Saturday, 9 August 2014


“I can find God in nature, in animals, in birds and the environment.” - Pat Buckley

Thomas Bewick (ca 11 August 1753 – 8 November 1828) was an English engraver and natural history author. Early in his career he took on all kinds of work such as engraving cutlery, making the wood blocks for advertisements, and illustrating children’s books. Gradually he turned to illustrating, writing and publishing his own books, gaining an adult audience for the fine illustrations in ‘A History of Quadrupeds’.

His career began when he was apprenticed to engraver Ralph Beilby in Newcastle upon Tyne. He became a partner in the business and eventually took it over. Apprentices whom Bewick trained include John Anderson, Luke Clennell, and William Harvey, who in their turn became well known as painters and engravers. Bewick is best known for his ‘A History of British Birds’, which is admired today mainly for its wood engravings, especially the small, sharply observed, and often humorous vignettes known as tail-pieces.

He notably illustrated editions of ‘Aesop’s Fables’ throughout his life. He is credited with popularising a technical innovation in the printing of illustrations using wood. He adopted metal-engraving tools to cut hard boxwood across the grain, producing printing blocks that could be integrated with metal type, but were much more durable than traditional woodcuts. The result was high quality illustration at a low price.

Bewick sometimes used his fingerprint as a form of signature, (accompanied by the words “Thomas Bewick his mark”), as well as engraving it in one of his tail-pieces as if it had clouded the tiny image of a rustic scene with a cottage by mistake. Uglow notes one critic’s suggestion that Bewick may have meant we are looking at the scene through a playfully smudged window, as well as drawing our attention to Bewick, the maker. Adrian Searle, writing in The Guardian, describes the tiny work as “A visual equivalent to the sorts of authorial gags Laurence Sterne played in Tristram Shandy, it is a marvellous, timeless, magical joke.”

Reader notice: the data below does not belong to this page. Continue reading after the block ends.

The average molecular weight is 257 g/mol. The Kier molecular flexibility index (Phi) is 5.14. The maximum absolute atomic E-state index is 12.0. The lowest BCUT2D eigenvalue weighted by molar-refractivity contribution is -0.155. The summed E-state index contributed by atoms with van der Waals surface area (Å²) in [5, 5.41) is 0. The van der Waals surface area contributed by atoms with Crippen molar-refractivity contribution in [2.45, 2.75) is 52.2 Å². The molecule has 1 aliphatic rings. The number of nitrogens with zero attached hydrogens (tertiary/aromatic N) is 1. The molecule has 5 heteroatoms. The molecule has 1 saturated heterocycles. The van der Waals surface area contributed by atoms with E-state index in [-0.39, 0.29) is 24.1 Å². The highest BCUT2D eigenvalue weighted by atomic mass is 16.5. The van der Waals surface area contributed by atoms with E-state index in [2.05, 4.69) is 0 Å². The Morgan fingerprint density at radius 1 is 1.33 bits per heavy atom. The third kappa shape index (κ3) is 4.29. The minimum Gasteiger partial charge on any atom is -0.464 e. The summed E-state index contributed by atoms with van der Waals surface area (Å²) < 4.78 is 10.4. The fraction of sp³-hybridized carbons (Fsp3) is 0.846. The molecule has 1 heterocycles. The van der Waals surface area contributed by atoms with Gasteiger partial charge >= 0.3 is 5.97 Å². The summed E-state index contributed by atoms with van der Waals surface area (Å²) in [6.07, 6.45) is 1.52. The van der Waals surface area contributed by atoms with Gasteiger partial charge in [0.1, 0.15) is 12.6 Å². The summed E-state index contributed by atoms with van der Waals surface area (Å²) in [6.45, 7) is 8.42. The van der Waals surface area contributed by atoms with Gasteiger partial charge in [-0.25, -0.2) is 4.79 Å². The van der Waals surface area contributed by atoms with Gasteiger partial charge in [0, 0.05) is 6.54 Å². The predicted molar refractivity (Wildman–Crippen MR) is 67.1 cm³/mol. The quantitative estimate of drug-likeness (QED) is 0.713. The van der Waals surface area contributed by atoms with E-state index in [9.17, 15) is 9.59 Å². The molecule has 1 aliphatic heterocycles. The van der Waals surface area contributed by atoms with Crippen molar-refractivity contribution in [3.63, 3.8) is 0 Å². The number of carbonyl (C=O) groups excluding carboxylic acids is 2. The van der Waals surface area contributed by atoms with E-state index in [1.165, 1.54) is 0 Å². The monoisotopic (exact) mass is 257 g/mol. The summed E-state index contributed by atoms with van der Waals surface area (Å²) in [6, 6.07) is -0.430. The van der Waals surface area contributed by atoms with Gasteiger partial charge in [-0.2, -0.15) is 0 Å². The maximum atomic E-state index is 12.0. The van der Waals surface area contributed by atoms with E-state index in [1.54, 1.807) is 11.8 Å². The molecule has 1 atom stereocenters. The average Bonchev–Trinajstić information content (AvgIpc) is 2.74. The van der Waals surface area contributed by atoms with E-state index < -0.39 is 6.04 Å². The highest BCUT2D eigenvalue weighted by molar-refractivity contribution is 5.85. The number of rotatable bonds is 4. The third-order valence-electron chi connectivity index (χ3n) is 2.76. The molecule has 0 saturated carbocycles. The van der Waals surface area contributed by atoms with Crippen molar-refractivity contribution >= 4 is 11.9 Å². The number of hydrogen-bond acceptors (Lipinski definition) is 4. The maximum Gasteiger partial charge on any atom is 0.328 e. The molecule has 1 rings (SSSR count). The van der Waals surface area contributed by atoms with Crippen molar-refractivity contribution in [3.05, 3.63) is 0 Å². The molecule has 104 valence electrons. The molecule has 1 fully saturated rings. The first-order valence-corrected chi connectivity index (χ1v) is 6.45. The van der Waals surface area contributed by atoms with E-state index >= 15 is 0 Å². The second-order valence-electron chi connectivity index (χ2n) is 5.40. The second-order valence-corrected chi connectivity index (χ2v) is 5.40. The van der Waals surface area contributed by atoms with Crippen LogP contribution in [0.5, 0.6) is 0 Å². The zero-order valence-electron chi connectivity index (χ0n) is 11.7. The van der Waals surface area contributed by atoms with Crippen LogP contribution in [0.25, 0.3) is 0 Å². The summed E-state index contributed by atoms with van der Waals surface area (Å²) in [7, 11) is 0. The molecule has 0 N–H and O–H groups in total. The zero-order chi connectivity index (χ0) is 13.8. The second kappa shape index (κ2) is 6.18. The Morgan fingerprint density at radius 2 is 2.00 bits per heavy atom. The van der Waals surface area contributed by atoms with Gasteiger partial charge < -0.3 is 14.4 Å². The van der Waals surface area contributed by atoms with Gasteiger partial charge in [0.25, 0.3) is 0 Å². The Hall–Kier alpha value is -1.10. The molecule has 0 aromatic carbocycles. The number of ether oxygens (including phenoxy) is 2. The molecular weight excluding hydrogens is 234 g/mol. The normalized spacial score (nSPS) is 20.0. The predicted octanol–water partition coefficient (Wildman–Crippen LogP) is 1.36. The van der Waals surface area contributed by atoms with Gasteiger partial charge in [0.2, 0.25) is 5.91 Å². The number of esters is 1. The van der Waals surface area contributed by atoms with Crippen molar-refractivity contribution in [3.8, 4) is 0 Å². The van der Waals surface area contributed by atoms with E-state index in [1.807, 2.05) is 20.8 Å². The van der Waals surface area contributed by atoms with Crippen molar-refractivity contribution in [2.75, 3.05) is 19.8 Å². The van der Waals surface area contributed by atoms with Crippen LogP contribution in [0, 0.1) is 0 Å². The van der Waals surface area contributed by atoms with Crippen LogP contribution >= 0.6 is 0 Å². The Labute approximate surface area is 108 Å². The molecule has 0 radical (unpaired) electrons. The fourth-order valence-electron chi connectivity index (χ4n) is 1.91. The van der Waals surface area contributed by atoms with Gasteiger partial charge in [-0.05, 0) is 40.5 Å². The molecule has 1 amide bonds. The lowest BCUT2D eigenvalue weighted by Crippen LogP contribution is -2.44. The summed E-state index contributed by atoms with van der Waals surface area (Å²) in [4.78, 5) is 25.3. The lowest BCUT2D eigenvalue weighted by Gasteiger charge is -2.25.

Bewick’s fame, already nationwide across Britain for his Birds, grew during the nineteenth century. The critic John Ruskin compared the subtlety of his drawing to that of Holbein, J. M. W. Turner, and Paolo Veronese writing that the way Bewick had engraved the feathers of his birds was “...the most masterly thing ever done in woodcutting”, and he became associated with children’s reading thanks to a reference in the first chapter of Charlotte Bronte’s Jane Eyre. His fame faded as illustration became more widespread and more mechanical, but twentieth-century artists such as Gwen Raverat (née Darwin) continued to admire his skill, and artists such as Paul Nash and Eric Ravilious have been described as reminiscent of Bewick.

Bewick’s illustrated books, admired since they first appeared, gave him some celebrity in his own lifetime. His ‘Memoir’, published a generation after his death, brought about a new interest and a widening respect which has continued to grow ever since. The attraction to his contemporaries of Bewick’s observations lay in their accuracy and amusement. Two centuries later these qualities are still recognised; but so, too, is the wealth and rarity of the historical information they have to offer.

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